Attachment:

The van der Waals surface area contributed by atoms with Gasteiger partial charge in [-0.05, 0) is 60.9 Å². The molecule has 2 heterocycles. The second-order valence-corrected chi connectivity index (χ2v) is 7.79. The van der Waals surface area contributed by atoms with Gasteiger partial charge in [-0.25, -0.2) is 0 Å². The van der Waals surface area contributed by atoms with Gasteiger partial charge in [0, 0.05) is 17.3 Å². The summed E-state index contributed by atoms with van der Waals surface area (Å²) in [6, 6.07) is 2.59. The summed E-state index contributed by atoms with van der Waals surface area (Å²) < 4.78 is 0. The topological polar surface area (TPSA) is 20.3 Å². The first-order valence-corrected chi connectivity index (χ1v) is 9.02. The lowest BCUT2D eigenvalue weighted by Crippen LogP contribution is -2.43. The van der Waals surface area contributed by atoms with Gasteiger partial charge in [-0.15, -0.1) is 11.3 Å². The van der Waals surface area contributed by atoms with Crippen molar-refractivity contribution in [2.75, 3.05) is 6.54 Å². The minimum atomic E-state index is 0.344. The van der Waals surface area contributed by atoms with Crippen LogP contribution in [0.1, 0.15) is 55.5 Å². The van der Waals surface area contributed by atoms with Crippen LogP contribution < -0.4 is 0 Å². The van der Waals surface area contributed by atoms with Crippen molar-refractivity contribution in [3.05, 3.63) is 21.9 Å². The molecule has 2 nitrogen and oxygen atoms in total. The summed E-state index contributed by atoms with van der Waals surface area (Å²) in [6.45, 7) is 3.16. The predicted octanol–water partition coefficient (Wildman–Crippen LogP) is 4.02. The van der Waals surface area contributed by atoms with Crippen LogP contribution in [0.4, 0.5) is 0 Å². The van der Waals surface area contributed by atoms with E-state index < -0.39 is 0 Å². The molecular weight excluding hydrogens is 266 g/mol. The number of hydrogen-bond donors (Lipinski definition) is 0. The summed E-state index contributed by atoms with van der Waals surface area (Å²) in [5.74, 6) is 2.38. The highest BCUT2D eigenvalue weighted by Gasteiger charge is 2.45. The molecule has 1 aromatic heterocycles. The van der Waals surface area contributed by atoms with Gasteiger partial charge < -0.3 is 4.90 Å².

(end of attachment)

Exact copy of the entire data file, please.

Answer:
The van der Waals surface area contributed by atoms with Gasteiger partial charge in [-0.05, 0) is 60.9 Å². The molecule has 2 heterocycles. The second-order valence-corrected chi connectivity index (χ2v) is 7.79. The van der Waals surface area contributed by atoms with Gasteiger partial charge in [-0.25, -0.2) is 0 Å². The van der Waals surface area contributed by atoms with Gasteiger partial charge in [0, 0.05) is 17.3 Å². The summed E-state index contributed by atoms with van der Waals surface area (Å²) in [6, 6.07) is 2.59. The summed E-state index contributed by atoms with van der Waals surface area (Å²) < 4.78 is 0. The topological polar surface area (TPSA) is 20.3 Å². The first-order valence-corrected chi connectivity index (χ1v) is 9.02. The lowest BCUT2D eigenvalue weighted by Crippen LogP contribution is -2.43. The van der Waals surface area contributed by atoms with Gasteiger partial charge in [-0.15, -0.1) is 11.3 Å². The van der Waals surface area contributed by atoms with Crippen molar-refractivity contribution in [2.75, 3.05) is 6.54 Å². The minimum atomic E-state index is 0.344. The van der Waals surface area contributed by atoms with Crippen LogP contribution in [0.1, 0.15) is 55.5 Å². The van der Waals surface area contributed by atoms with Crippen LogP contribution < -0.4 is 0 Å². The van der Waals surface area contributed by atoms with Crippen molar-refractivity contribution in [3.05, 3.63) is 21.9 Å². The molecule has 2 nitrogen and oxygen atoms in total. The summed E-state index contributed by atoms with van der Waals surface area (Å²) in [6.45, 7) is 3.16. The predicted octanol–water partition coefficient (Wildman–Crippen LogP) is 4.02. The van der Waals surface area contributed by atoms with Crippen LogP contribution in [0.4, 0.5) is 0 Å². The van der Waals surface area contributed by atoms with E-state index < -0.39 is 0 Å². The molecular weight excluding hydrogens is 266 g/mol. The number of hydrogen-bond donors (Lipinski definition) is 0. The summed E-state index contributed by atoms with van der Waals surface area (Å²) in [5.74, 6) is 2.38. The highest BCUT2D eigenvalue weighted by Gasteiger charge is 2.45. The molecule has 1 aromatic heterocycles. The van der Waals surface area contributed by atoms with Gasteiger partial charge < -0.3 is 4.90 Å².